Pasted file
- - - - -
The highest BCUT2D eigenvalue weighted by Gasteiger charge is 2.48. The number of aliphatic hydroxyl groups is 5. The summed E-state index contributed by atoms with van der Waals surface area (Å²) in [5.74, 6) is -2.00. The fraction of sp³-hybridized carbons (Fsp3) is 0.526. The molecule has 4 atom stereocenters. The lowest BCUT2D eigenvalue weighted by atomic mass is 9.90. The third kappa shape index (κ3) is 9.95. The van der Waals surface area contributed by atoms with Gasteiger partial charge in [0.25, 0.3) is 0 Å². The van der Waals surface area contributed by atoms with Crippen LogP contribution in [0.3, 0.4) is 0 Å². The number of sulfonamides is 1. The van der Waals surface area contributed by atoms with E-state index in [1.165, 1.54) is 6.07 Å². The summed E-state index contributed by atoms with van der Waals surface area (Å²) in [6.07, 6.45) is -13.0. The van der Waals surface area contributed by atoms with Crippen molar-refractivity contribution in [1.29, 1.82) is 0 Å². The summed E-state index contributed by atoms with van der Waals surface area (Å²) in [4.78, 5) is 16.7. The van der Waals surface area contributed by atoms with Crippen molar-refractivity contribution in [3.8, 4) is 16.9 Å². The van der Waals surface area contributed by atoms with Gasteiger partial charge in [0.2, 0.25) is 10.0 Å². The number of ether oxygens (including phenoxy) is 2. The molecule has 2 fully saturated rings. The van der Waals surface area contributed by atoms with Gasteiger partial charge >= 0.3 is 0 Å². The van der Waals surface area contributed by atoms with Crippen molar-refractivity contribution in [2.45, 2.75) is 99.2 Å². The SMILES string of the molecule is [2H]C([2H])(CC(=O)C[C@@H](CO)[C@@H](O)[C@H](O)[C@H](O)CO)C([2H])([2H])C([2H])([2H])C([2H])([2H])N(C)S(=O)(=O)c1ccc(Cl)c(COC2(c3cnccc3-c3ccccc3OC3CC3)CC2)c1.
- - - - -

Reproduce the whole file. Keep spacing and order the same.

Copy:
The highest BCUT2D eigenvalue weighted by Gasteiger charge is 2.48. The number of aliphatic hydroxyl groups is 5. The summed E-state index contributed by atoms with van der Waals surface area (Å²) in [5.74, 6) is -2.00. The fraction of sp³-hybridized carbons (Fsp3) is 0.526. The molecule has 4 atom stereocenters. The lowest BCUT2D eigenvalue weighted by atomic mass is 9.90. The third kappa shape index (κ3) is 9.95. The van der Waals surface area contributed by atoms with Gasteiger partial charge in [0.25, 0.3) is 0 Å². The van der Waals surface area contributed by atoms with Crippen LogP contribution in [0.3, 0.4) is 0 Å². The number of sulfonamides is 1. The van der Waals surface area contributed by atoms with E-state index in [1.165, 1.54) is 6.07 Å². The summed E-state index contributed by atoms with van der Waals surface area (Å²) in [6.07, 6.45) is -13.0. The van der Waals surface area contributed by atoms with Crippen molar-refractivity contribution in [1.29, 1.82) is 0 Å². The summed E-state index contributed by atoms with van der Waals surface area (Å²) in [4.78, 5) is 16.7. The van der Waals surface area contributed by atoms with Crippen molar-refractivity contribution in [3.8, 4) is 16.9 Å². The van der Waals surface area contributed by atoms with Gasteiger partial charge in [0.2, 0.25) is 10.0 Å². The number of ether oxygens (including phenoxy) is 2. The molecule has 2 fully saturated rings. The van der Waals surface area contributed by atoms with Gasteiger partial charge >= 0.3 is 0 Å². The van der Waals surface area contributed by atoms with Crippen molar-refractivity contribution in [2.45, 2.75) is 99.2 Å². The SMILES string of the molecule is [2H]C([2H])(CC(=O)C[C@@H](CO)[C@@H](O)[C@H](O)[C@H](O)CO)C([2H])([2H])C([2H])([2H])C([2H])([2H])N(C)S(=O)(=O)c1ccc(Cl)c(COC2(c3cnccc3-c3ccccc3OC3CC3)CC2)c1.